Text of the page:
I worry about it quite a lot. He does act young for his age, I think, which may be because his primary playmate is his autistic younger brother.
Mel N 2 Lil Men

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Postby 4given » Wed Jun 06, 2007 6:00 am

MelN2LilMen wrote:I worry about it quite a lot. He does act young for his age, I think, which may be because his primary playmate is his autistic younger brother.

Try not to worry. If you are giving him opportunities to mature and socialize, I believe he'll be just fine.

He may be acting more his age than you realize, too. When my two oldest were in PS, they were daily exposed to subjects (by their peers) meant for adults. This repeated exposure probably serves to age children by stealing their innocence. Your son has the wonderful opportunity to mature at his own pace.

Having a brother with special needs may even be a source of maturation down the road. I think it's great that they have each other.

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I'm dealing with this, too

Postby jenniferGWOTW » Mon Jun 11, 2007 3:44 pm

We moved, and my oldest ds has had a hard time making friends. I actually put him in school this year for that reason. He has a few friends he hangs out with in school, but they don't get together outside of school and next year when we homeschool again I'm worried he won't have much of a social life.

My solution is to try to keep us busy and active in the community. Sooner or later (probably when we least expect it) he'll meet someone he really clicks with.
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me too!

Postby oneofthegirls » Mon Oct 06, 2008 8:24 am

I am so glad that I saw this son who is away in college has been hounding me and saying that my twin girls (12) need public school because they will not have the proper skils to 'socialize' in a homeschool setting. It seems, that when children reach the upper teen years- something magical happens to them and they automatcially 'know' how to raise children better than their isn't that always the case?
I told him- when he has his own children,and they are school-age, then he can come back and argue the points with me then.
I wouldn't force your shy introvert to participate in group activiites, but if there are areas that need attention then work on them. ..Has he said why he doesn't prefer participating in them? Are the sports related activities or just social interaction settings? It might be helpful to investigate that the reasons for avoidance are or are not because of selfesteem. Example;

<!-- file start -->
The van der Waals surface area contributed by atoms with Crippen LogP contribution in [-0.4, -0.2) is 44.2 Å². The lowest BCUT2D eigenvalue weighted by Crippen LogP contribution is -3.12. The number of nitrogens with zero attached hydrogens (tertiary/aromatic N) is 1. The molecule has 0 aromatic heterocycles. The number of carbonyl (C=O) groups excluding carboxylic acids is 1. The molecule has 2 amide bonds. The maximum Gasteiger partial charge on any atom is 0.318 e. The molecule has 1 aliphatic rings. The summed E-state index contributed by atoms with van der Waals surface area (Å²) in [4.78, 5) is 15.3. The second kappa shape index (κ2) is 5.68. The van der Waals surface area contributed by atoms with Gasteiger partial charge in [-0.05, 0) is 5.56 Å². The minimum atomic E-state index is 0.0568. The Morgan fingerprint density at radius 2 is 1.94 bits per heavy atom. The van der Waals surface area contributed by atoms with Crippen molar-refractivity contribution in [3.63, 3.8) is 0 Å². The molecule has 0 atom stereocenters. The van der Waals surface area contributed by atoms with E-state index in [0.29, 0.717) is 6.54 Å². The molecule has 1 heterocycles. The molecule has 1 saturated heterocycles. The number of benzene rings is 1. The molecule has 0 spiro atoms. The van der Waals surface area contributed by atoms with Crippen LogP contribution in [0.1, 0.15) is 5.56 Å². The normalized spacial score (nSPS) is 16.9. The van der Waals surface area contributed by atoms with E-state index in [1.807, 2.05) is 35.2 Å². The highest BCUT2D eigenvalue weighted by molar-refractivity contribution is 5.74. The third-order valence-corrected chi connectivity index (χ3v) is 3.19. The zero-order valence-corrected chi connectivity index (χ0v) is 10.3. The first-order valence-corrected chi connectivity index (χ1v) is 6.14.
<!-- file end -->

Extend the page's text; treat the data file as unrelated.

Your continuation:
I was not physcially coordinated at all growing up ,and I wish that my parents had taken the time to develop improvements in these skills so that I would have felt more confident. Other kids would laugh at the way I ran- and so, I did not ever, ever, run anymore. I did not participate in sports at p.e. but sat on the sidelines. It wasn't because I didn't like doing these things but because I had no confidence in doing them. I isolated myself and felt more alien and different from the other kids.
I was always painful selfconscious of my shortcomings and so this is why I wouldn't participate. If your son just does not have an interest because it isn't his thing to do- then it's ok. Develop the things he is interested in and find other kids that have the same interest to build selfesteem and more friendships. The interests that hold him, and the areas of confidence will lead him to participate in group settings.
It is ok to be shy, it is ok to be selective about friends- who says everyone has to be a social shutterbug? God didn't make us up the same way. Introverts are great thinkers; they are also able to tune in to others feelings and have a great intuition. Everyone has unique personality gifts.
My son, the parental critic, is a bold leader and a social shutterbug- he never meets a stranger- so he measures his experiences of ease and success to everyone else. He can't understand the concept of wanting personal space or even awkwardness in social settings.
I wish, wish, wish that I had the opportunity to be homeschooled growing up. I think I would have benefited from it greatly. Why should socialization include being bullied, picked on, and pushed around by others- and exposed to the negatives of other children? That is the kind of 'socialization' that I received growing up and I still have the scars to prove it- though they are lessening.
Being homeschooled is the perfect opportunity to infuse some self confidence, success, and improvement for a shy introverted child.
at least- that's my opinon, lol.
My 19 year old son would not agree. It is nice to know that I'm not the only one having this argument.
“When a train goes through a tunnel and it gets dark, you don't throw away the ticket and jump off. You sit still and trust the engineer.â€

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Postby ncmom » Wed Oct 08, 2008 9:04 pm

My oldest son who is now almost 14 has always been the shy kid who never had any friends and stayed inside. He never had any desire to participate in any activities outside of the home and was content sitting in the house reading...That was 2 years ago...Now he has a girlfriend, loves going out with friends, plays outside all the time, and is an outgoing fun loving kid. He just had to outgrow it. I didn't force the subject and just kept encouraging him. He just seemed to outgrow it.

It will get better.